The image is woven together from 205 individual images, the vast majority of them taken by THEMIS (Thermal Emission Imaging System) on the Mars Odyssey Orbiter, which has since taken pictures of the Curiosity Lander.
"In all, [Jonathon Hill, Mars researcher at ASU] says, it took about two and a half weeks to put [the picture] together. "The thing that made it take so long was that when you blow the image up that big, or when you zoom in that much, any misalignment of the images becomes very obvious." In the end, he had to align and custom fit most of the frames manually."
You can go on a tour of the crater, if you like - but be prepared to wait - the whole file is 325 MB - and because of the scale, it can only resolve objects as big as 20m across!
Even thought he Lander is the bigggest ever sent to Mars, at 3m, it's too small to be seen by THEMIS.
As has already been mentioned, the sky crane landed about 650 metres from the Lander, so that gives you an idea of scale, in this picture.
Notice how the rockets of the sky-crane point directly away from the Lander's site, forming a kind of arrow-shape, pointing at the Lander!
As NASA's Mars Reconnaissance Orbiter, or MRO, flew by, it pointed its HiRISE camera at the descending Curiosity Lander, and snapped it on its way down to the ground, underneath its 20-metre parachute:
There have been four prior mission successes to Mars: Viking 1 and 2 (1976), Pathfinder (1997), rovers Spirit and Opportunity (2004) and Phoenix (2008).
Curiosity's the heaviest mission to Mars, and also the most expensive, costing $2.5 billion - $1 billion over budget! Now how many people can do that, and get away with it? I've heard famed physicists bemoan the practice of leaving budgeting to scientists, before, but $2.5 billion for a frontier-pushing project like this is peanuts. Stock traders lose that much every time they go for a toilet break! Curiosity's worth every cent.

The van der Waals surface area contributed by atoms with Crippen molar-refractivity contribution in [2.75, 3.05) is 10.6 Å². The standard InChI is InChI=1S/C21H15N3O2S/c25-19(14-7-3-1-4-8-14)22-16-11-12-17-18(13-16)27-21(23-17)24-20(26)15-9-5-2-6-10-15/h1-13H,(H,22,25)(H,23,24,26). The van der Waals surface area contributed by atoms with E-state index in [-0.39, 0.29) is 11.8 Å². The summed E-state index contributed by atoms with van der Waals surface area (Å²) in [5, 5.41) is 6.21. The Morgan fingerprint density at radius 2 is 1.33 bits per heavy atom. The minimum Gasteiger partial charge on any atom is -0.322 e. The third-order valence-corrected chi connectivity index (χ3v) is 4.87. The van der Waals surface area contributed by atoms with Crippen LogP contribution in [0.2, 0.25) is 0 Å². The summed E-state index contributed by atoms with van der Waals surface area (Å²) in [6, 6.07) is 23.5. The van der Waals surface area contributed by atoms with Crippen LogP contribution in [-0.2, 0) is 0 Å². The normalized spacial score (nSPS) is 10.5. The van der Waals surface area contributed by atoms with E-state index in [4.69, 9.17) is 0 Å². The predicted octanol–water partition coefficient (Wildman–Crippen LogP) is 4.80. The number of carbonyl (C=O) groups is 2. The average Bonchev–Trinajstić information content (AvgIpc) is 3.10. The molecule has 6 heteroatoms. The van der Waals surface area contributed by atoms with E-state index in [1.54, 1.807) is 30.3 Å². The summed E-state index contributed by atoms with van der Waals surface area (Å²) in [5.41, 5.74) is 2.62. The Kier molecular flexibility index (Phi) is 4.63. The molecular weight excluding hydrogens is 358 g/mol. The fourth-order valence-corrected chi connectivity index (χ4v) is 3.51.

[audio] (Addition) : David Blake and John Zarnecki (the guy who did the Huygens probe that's currently on Saturn's moon - Titan) certainly think it's worth it.http://www.thenakedscientists.com/HTML/podcasts/specials/show/20120806-1/
Even so, the Lander's only been designed to function for 98 Earth weeks, or about one Martian year. Having said that, Spirit and opportunity were only built for 90 days, and Opportunity's still going strong after 8 years!
After sailing 352 million miles (566 million kilometers) and eight months, Curiosity parked its six wheels near the Martian equator, where it will spend the next two years poking into rocks and soil in search of the chemical ingredients of life.
Its ultimate destination is a mountain towering from the center of the crater floor, which has been named 'Mount Sharp'. Preliminary estimates indicate Curiosity landed four miles away from its base, which is thought to contain signs of past water — a starting point to learning whether microbial life could exist there. Also, the Lander might be able to find ground-based evidence of the tectonic activity that the already-mentioned THEMIS scope has recently found evidence for.
Before the 899-kilogramme, nuclear-powered Curiosity can start roving, however, it will have to undergo several weeks of tedious but essential health checks.
The Curiosity Toolkit
Ten instrument-based science investigations on board:
1) Mast camera (MASTCAM) contains two megapixel color cameras that act as the left and right eye of the rover, and are capable of returning stills, video and 3D images.
2) Chemistry and Camera (CHEMCAM) is a rock-vaporizing laser and telescope combination that can target a rock 23 feet (seven meters) away, burn it and analyze the light that emerges to identify the chemical elements inside.
3) Alpha Particle X-Ray Spectrometer (APXS) is on the robotic arm and can identify chemical elements in rocks and soil.
4) Mars Hand Lens Imager (MAHLI) is a color camera on the end of the robotic arm for use in getting closeups of the ground or wider scenes of the landscape.
5) Chemistry and Mineralogy (CheMin) analyzes powdered rock and soils with X-ray diffraction.
6) Sample Analysis at Mars (SAM) has three tools to check for carbon-based compounds that are the building blocks for life, examine the chemical state of other elements important for life and search for clues about planetary changes.
7) Rover Environmental Monitoring Station (REMS) records daily and seasonal changes in the weather on Mars.
8) Radiation Assessment Detector (RAD) monitors high energy atomic and subatomic particles from the sun that could pose a danger to astronauts if a human mission to Mars ever occurs.
9) Dynamic Albedo of Neutrons (DAN) can detect underground water beneath the rover at a distance of 20 inches (50 centimeters).
10) Mars Descent Imager (MARDI) records full-color video of the final few minutes of the rover's descent onto the Martian surface. A few images are expected back within days of the landing, but the full video may take longer.